• Wellhead and Christmas tree components other than bodies or bonnets, with specific pH and hydrogen sulfide partial pressure restrictions
  • Non-pressure-containing internal components in valves, pressure regulators or level controllers, and
  • The same specific oil and gas field applications as soft alloys.

Because NACE defines valve shafts and stems as pressure-containing components, this material could no longer be used for shafts and stems when compliance with MR0175 was required.

Shortly after NACE MR0175-2003 was released, it was converted to ISO 15156, which NACE then adopted back as NACE MR0175/ISO 15156. No changes were made regarding the ­nickel-copper materials.

In the meantime, NACE MR0103, the downstream (oil refining) sour service standard, was released (in 2003), and included N04400, N04405, M35-1, M35-2 and M30C (another N04400 cast equivalent), as well as N05500 with the same metallurgical requirements that were specified in the pre-2003 versions of NACE MR0175. No restrictions regarding the types of components that could be made from the N05500 grade were made.

In 2005, ISO 15156-3:2003 Technical Corrigendum 2 (essentially an addendum to NACE MR0175/ISO 15156) was released, allowing use of N04400 and N04405 for general purposes. However, the cast grades were not included in this change.

When NACE MR0175/ISO 15156 Second Edition was published in 2009, N04400 and N04405 were inserted into the main document along with the other solid solution nickel alloys.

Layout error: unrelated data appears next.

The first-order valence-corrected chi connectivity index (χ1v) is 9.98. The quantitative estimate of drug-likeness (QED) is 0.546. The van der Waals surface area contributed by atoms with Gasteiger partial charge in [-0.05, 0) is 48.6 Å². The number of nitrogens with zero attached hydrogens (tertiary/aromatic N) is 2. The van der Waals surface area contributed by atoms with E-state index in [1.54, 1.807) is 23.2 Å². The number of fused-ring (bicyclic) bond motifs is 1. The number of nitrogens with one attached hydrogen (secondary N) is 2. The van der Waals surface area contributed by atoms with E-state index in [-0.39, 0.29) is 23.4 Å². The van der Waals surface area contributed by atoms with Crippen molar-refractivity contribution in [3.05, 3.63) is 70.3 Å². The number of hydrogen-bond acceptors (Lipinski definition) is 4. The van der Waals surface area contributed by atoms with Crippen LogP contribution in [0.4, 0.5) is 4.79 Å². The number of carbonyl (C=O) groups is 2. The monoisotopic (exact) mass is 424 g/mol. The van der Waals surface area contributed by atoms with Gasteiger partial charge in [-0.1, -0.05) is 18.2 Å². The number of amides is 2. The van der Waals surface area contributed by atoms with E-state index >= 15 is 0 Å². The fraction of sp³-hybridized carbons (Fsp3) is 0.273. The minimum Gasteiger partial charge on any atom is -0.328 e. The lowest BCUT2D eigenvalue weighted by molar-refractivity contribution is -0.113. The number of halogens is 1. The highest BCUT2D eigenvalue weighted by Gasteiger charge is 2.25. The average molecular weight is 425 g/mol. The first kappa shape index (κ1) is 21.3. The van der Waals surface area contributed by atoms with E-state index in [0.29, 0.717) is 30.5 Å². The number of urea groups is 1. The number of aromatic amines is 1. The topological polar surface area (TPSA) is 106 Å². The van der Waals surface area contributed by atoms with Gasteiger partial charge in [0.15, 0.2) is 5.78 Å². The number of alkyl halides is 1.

A summary of the acceptability of these various nickel-copper materials is shown in Table 1.

vmfall12_repair_table1

The ramification of this situation is that it is not possible to produce many valve designs using an all nickel-copper construction in accordance with the current version of NACE MR0175. If the body style requires a casting (such as a globe valve), the cast alloys are not permitted. In addition, N04400 and N04405 are rarely strong enough to use for shafts or stems, and N05500 is not allowed for those components.

Therefore, unless the valve body can be produced from a wrought material form such as a plate or forging, and the shaft can be made from the lower-strength N04400 or N04405, some other, non-nickel-copper material will need to be used for the body and the stem or shaft.


Don Bush is a principal materials engineer at Emerson Process Management–Fisher Valve ­Division (www.emersonprocess.com). Reach him at This email address is being protected from spambots. You need JavaScript enabled to view it..